Imagine a new store at the mall that angles to get those oh-so-desirable teen and preteen shopping dollars by hanging out a sign that reads, “Whitest and Oldest.” That marketing strategy would scare away customers as quickly as a sign that reads, “Mom wants you to buy the clothes sold here.” In a way, the census data released recently that shows Maine is the “whitest and oldest” state in the nation is like hanging a sign at our border that reads, “Don’t expect much economic vitality here.”
Maine is attractive to retirees because its real estate is a relative value, compared to southern New England and the New York-New Jersey area, and because it has low crime rates. Its recreational opportunities and small-town vibe also are attractive to older folks.
Maine is “whiter” than nearby Massachusetts in large part because of its rural nature; it is difficult for emerging minority groups, such as Hispanics, to land in a small town and find work and affordable housing. Maine’s job market is not as diverse and fluid as that of Greater Boston, and more seasonal, which also makes it difficult for working class folks to make the leap.
But regardless of the reasons, Maine’s old and white status is bad news for its economy.
The age problem affects the state on several fronts. Maine’s median age is 42, compared to 38.6 nationwide. In 2000, the median age was 38.6, so the problem is worsening. People over 40 generally are not starting families, which means they are not consuming as many goods and services as those who are raising children. Maine has 1.3 million people, but because they are scattered across a geographic area nearly equal to the rest of New England, economies of scale are difficult to achieve.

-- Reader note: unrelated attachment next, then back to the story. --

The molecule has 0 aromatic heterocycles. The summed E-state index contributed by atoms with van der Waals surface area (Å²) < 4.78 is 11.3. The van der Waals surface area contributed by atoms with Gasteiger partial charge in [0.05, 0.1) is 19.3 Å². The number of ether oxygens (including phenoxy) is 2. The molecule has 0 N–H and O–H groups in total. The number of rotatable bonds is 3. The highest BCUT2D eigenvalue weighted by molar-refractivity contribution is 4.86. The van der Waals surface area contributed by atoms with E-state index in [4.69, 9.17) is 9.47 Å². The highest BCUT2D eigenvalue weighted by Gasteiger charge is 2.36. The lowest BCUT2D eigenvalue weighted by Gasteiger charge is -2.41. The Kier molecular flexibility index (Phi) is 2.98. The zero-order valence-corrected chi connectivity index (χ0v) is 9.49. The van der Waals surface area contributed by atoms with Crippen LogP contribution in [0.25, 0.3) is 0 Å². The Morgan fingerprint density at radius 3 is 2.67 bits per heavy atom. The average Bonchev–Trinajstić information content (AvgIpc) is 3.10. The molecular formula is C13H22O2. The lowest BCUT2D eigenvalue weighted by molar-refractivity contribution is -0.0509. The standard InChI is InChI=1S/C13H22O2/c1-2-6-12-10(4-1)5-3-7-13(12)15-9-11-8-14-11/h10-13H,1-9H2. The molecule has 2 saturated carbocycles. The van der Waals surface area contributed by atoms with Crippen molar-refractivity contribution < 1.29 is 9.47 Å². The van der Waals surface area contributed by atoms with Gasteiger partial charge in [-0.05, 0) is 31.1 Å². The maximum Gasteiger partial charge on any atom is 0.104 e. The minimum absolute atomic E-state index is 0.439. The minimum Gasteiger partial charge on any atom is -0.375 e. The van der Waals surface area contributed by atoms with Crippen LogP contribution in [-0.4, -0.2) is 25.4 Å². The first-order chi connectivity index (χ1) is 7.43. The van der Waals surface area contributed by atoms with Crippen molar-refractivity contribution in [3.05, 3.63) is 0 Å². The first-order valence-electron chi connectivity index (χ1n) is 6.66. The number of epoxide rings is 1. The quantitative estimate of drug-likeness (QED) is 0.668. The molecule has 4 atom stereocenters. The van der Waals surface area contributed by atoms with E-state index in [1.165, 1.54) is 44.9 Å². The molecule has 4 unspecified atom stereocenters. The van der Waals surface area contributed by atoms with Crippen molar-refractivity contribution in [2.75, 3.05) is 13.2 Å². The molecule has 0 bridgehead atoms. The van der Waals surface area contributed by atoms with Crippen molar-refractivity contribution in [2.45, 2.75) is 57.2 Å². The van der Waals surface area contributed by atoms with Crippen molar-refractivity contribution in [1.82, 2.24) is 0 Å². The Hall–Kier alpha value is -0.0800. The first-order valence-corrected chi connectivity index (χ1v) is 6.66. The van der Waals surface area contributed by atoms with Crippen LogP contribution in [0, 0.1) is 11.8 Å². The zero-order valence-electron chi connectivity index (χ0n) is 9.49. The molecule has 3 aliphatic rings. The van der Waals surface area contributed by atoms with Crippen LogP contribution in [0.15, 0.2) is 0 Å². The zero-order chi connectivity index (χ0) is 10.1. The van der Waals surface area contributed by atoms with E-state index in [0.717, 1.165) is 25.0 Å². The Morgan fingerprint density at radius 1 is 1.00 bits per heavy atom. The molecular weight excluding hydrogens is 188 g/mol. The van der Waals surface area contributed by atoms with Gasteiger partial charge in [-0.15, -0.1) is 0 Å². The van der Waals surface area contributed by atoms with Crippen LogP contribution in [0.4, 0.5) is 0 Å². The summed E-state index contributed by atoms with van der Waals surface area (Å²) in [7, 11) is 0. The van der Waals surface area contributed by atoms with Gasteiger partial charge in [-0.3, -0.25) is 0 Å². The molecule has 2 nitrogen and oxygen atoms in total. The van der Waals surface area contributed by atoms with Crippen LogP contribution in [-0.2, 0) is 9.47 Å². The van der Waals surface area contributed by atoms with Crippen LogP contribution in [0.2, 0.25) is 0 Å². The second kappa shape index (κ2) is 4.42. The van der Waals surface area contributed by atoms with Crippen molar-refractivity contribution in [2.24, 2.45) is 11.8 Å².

While older residents who move here require fewer services, and often spend money fixing up old houses or building new ones, they are not inclined to start new businesses or work in professional capacities.
“Whitest” is a problem for Maine because ethnic diversity makes for cultural richness, which contributes to quality of life. But it also has economic ramifications.
Minorities are not static elements in a region’s economy. When they move into an area they aspire to earn more and climb the class ladder. They also work to provide a better life for their children, and insist that their offspring attain more education. Like the Irish in Boston and New York 100 years ago, new groups initially provide labor for lower skill jobs. Then the Irish, for example, became police officers and firefighters, shopkeepers and trades people before entering the professional realm.
Although it may sound like a far-fetched idea, Maine could recruit immigrants. Iceland, for example, devastated by the recent financial crisis, might be a place to start looking. Icelanders are acclimated to cold climates, and might find coastal Washington County similar to their homeland. Maine has welcomed such groups before, as evidenced by towns named New Sweden, Poland Spring and Denmark. New Iceland, anyone?